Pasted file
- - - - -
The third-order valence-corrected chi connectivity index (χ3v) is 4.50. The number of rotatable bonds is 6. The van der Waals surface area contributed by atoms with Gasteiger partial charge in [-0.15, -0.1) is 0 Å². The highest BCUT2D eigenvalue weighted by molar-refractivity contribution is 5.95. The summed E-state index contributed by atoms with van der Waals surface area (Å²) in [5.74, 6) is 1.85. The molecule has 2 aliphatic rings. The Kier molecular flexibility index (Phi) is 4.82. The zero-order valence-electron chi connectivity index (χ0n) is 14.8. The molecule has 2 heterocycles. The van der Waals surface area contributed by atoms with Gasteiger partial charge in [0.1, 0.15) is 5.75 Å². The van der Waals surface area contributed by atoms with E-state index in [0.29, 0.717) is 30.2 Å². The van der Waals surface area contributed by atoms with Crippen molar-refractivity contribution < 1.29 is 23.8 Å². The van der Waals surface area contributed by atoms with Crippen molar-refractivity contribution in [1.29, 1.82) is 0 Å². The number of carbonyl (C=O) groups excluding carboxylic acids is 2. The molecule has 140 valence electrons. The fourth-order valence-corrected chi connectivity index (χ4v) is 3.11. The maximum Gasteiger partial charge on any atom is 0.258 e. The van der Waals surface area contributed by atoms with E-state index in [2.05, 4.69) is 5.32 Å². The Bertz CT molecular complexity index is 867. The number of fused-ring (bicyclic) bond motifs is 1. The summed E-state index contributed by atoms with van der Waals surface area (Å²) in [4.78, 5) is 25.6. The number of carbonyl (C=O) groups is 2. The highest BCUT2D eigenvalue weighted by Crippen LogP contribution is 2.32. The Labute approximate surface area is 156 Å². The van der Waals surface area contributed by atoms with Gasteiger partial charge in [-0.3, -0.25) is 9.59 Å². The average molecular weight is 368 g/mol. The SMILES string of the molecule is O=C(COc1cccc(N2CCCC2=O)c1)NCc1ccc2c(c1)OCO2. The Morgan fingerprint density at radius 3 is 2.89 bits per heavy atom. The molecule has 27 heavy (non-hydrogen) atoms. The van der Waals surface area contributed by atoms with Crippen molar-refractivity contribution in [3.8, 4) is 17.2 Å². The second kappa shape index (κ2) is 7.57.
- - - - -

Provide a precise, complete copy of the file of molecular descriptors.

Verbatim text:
The third-order valence-corrected chi connectivity index (χ3v) is 4.50. The number of rotatable bonds is 6. The van der Waals surface area contributed by atoms with Gasteiger partial charge in [-0.15, -0.1) is 0 Å². The highest BCUT2D eigenvalue weighted by molar-refractivity contribution is 5.95. The summed E-state index contributed by atoms with van der Waals surface area (Å²) in [5.74, 6) is 1.85. The molecule has 2 aliphatic rings. The Kier molecular flexibility index (Phi) is 4.82. The zero-order valence-electron chi connectivity index (χ0n) is 14.8. The molecule has 2 heterocycles. The van der Waals surface area contributed by atoms with Gasteiger partial charge in [0.1, 0.15) is 5.75 Å². The van der Waals surface area contributed by atoms with E-state index in [0.29, 0.717) is 30.2 Å². The van der Waals surface area contributed by atoms with Crippen molar-refractivity contribution < 1.29 is 23.8 Å². The van der Waals surface area contributed by atoms with Crippen molar-refractivity contribution in [1.29, 1.82) is 0 Å². The number of carbonyl (C=O) groups excluding carboxylic acids is 2. The molecule has 140 valence electrons. The fourth-order valence-corrected chi connectivity index (χ4v) is 3.11. The maximum Gasteiger partial charge on any atom is 0.258 e. The van der Waals surface area contributed by atoms with E-state index in [2.05, 4.69) is 5.32 Å². The Bertz CT molecular complexity index is 867. The number of fused-ring (bicyclic) bond motifs is 1. The summed E-state index contributed by atoms with van der Waals surface area (Å²) in [4.78, 5) is 25.6. The number of carbonyl (C=O) groups is 2. The highest BCUT2D eigenvalue weighted by Crippen LogP contribution is 2.32. The Labute approximate surface area is 156 Å². The van der Waals surface area contributed by atoms with Gasteiger partial charge in [-0.3, -0.25) is 9.59 Å². The average molecular weight is 368 g/mol. The SMILES string of the molecule is O=C(COc1cccc(N2CCCC2=O)c1)NCc1ccc2c(c1)OCO2. The Morgan fingerprint density at radius 3 is 2.89 bits per heavy atom. The molecule has 27 heavy (non-hydrogen) atoms. The van der Waals surface area contributed by atoms with Crippen molar-refractivity contribution in [3.8, 4) is 17.2 Å². The second kappa shape index (κ2) is 7.57.